The 89-81 overtime win over St. Joseph's was an instant classic for UConn basketball fans. The Huskies trailed for much of the game and were behind with under a minute left in regulation, but they forced overtime and persevered for one of the great NCAA Tournament wins in school history.

Where does it rank? You decide.

UConn 77, Duke 74

March 29, 1999, St. Petersburg, Fla.: This one stands out because it was UConn's first national title. Khalid El-Amin sank two free throws with 5.2 seconds left to give UConn a three-point lead and Trajan Langdon, one of the nation's best three-point shooters, failed to get a shot off at the buzzer for Duke. Richard Hamilton had 27 points, Ricky Moore scored 13 in the first half, and UConn was the NCAA champion for the first time. "We shocked the world," El-Amin screamed. And it came against Duke, the program that ended UConn's Dream Season tournament run nine years earlier.

UConn 71, Clemson 70

March 22, 1990, East Rutherford, N.J.: This was the game that put UConn on the national map and signaled the program's rise to the next level. It was the regional semifinal and the Huskies had squandered a 19-point lead. With one second left they trailed by one point and Scott Burrell was inbounding the ball. Burrell, the former Hamden High pitching star, unleashed a court-length pass to guard Tate George, who caught the ball and spun. George somehow got the shot off and the basket gave the Huskies a victory. It was one of the most famous shots in NCAA Tournament history. Two days later, Duke's Christian Laettner hit a buzzer-beater to give the Blue Devils an overtime win and deny UConn a trip to the Final Four.

UConn 82, Georgia Tech 73

April 5, 2004, San Antonio: Not only did this win clinch the program's second NCAA title, but it also culminated a spectacular season. The Huskies were the preseason No. 1 in the country and managed to end the season No. 1. They finished 33-6 and won 14 of their last 15. And they won the title with a resounding win, leading by 15 at halftime and opening a 25-point lead in the second half. Emeka Okafor had 24 points and 15 rebounds while Ben Gordon added 21 points."This team is deserving of the championship," coach Jim Calhoun said. "This is the best team in the country."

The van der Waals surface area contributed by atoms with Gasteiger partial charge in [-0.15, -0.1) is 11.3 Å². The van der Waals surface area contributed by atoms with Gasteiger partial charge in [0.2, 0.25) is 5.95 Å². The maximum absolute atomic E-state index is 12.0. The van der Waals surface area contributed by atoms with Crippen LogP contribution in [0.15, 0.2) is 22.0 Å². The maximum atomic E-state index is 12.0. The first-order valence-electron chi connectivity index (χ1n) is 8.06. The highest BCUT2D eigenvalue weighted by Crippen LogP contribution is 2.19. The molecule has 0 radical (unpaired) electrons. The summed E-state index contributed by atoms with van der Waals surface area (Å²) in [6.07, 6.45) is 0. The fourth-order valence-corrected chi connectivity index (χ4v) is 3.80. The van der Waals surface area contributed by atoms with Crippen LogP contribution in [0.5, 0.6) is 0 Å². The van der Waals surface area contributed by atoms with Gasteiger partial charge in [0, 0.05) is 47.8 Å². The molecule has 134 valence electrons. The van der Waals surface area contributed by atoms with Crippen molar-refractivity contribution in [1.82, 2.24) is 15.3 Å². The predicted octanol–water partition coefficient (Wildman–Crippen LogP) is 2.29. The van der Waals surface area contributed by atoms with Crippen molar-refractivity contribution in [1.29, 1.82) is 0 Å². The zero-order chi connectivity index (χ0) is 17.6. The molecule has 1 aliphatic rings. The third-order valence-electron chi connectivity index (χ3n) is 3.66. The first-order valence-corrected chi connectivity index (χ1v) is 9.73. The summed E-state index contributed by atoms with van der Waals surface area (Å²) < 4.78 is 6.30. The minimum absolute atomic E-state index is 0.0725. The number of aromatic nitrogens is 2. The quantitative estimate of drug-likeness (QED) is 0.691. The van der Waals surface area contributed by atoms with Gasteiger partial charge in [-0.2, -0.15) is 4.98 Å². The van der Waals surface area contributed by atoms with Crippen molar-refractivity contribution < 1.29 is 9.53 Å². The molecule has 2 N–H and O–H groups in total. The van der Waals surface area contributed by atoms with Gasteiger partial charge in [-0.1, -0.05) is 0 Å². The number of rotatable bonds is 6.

UConn 79, Duke 78

April 3, 2004, San Antonio: The 2003-04 dream season almost ended one step too soon when the Huskies were trailing by 8 points with under 4 minutes left against an old rival. But UConn scored 12 consecutive points to advance to the national title game. Emeka Okafor was on the bench with foul trouble in the first half but he scored all 18 of his points in the second half, and his layup with 26.2 seconds left gave UConn the lead. The comeback was stunning, given that UConn trailed by 10 points in the first half and Okafor was sitting with two fouls.

UConn 53, Butler 41

April 4, 2011, Houston: UConn won its third title and capped a stunning postseason run with an easy win over Butler. This was the team that lost four of its last five and seven of its last 11 in the regular season, but the Huskies won five games in five days at the Big East tournament before running through six wins in the NCAA Tournament. It wasn't a pretty title game, but UConn rode a 23-2 second half run and its defense stifled Butler. Kemba Walker led with 16 points and nine rebounds as Jim Calhoun became the fifth coach in history to win three or more titles.

UConn 75, Washington 74

March 19, 1998, Greensboro, N.C.: Down by one with 29 seconds left, UConn needed a miracle. Jake Voskuhl missed a shot with about eight seconds left before Richard Hamilton's put-back failed to fall. Kevin Freeman, though, directed the rebound to the backcourt and — somehow — Hamilton gathered the ball and put up a shot as time expired. The basket was good and UConn advanced to the regional final. They would lose to North Carolina in the next game, falling just short of a Final Four bid.

UConn 52, Princeton 50

March 14, 1964, Raleigh, N.C.: Facing Bill Bradley and the great Princeton Tigers, UConn scored an upset when Dom Perno stole the ball from the future Knick — and future U.S. senator — with about 20 seconds left, sending the Huskies to the Elite Eight. Bradley, who had 22 points, hit a jumper to tie it with just over one minute left. Perno made two free throws to give UConn the lead, but Bradley had the ball and was looking to win it. Perno, the future UConn coach, saved the game. UConn wound up losing to Duke in the Elite Eight.